"Amid the global pandemic, we need more selfless love to unite one another and tolerate difference to make Taiwan a more progressive place," Taiwan Premier Su Tseng-chang wrote in a Facebook post to support the Pride march.
Malaysia's Muhyiddin urges lawmakers to pass budget to tackle Covid-19
Malaysia Prime Minister Muhyiddin Yassin on Saturday urged lawmakers to pass the 2021 budget to tackle the Covid-19 pandemic.
The Southeast Asian nation has seen a resurgence in infections, with the number of cases more than doubling in the past month.
"I hope all parliamentarians can put aside political differences to ensure that the 2021 Budget is approved in the interest of the people and the country," he said in a televised address, adding that "an understanding can be framed among members of parliament".
Malaysia's king also urged lawmakers this week to set aside political disagreements to pass the budget.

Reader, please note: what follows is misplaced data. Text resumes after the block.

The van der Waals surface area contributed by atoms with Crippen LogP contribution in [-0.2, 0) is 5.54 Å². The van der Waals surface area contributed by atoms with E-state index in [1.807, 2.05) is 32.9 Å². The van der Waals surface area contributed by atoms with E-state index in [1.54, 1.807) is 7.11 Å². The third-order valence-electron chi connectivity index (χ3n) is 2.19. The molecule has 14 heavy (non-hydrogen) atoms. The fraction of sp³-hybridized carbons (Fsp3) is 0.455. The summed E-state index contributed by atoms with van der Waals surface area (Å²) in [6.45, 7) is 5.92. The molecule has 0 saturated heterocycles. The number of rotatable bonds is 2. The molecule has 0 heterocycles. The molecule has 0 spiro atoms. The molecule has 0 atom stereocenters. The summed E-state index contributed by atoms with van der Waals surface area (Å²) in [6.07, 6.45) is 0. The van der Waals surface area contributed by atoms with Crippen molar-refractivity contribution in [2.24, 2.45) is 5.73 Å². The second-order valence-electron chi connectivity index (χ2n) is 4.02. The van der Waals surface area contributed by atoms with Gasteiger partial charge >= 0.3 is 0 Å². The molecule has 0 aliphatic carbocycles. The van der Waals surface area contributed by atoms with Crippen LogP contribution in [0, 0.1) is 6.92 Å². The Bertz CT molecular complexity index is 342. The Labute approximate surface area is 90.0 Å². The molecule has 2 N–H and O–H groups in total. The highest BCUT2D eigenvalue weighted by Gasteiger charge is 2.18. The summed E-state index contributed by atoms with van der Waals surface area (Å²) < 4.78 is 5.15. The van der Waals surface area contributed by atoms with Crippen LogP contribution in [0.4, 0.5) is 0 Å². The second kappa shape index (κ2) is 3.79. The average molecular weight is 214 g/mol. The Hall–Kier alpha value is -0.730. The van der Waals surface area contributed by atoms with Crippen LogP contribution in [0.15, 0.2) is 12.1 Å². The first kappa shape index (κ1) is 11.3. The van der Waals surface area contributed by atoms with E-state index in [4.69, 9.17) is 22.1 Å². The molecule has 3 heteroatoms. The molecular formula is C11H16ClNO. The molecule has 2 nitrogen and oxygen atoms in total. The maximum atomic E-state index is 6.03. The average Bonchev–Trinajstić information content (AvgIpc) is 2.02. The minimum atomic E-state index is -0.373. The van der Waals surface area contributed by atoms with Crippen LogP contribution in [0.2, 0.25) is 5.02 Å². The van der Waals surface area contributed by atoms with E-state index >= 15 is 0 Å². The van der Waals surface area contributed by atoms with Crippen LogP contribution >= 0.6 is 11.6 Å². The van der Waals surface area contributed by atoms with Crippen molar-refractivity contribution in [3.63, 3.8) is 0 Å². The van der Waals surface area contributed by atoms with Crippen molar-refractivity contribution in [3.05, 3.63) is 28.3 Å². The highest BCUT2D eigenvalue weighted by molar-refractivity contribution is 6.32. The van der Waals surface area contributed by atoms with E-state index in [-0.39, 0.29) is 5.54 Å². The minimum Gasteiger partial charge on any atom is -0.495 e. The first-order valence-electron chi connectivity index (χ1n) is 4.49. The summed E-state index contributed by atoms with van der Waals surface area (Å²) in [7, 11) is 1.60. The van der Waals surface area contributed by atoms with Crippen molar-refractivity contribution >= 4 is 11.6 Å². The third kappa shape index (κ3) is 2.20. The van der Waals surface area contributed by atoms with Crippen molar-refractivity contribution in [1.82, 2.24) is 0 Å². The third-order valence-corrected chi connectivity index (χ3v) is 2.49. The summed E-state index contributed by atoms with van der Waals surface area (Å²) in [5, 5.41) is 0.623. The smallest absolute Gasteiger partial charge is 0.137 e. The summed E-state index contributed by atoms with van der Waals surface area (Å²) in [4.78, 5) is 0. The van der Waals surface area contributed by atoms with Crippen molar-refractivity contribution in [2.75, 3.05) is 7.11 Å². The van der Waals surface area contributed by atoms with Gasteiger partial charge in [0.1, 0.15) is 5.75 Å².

Muhyiddin's administration is scheduled to present its first budget on November 6, amid a challenge for the premiership by opposition leader Anwar Ibrahim. The prime minister's credibility was dented after he failed to secure royal assent to declare emergency rule.
Poland reports record rise in daily coronavirus cases
Poland reported a record 21,897 new coronavirus infections on Saturday, while the country faces massive protests following an abortion ruling last week.
Poland has seen widespread, but mostly peaceful protests following a ruling by the Constitutional Tribunal last week that amounts to a near-total ban on abortion in the predominantly Catholic nation.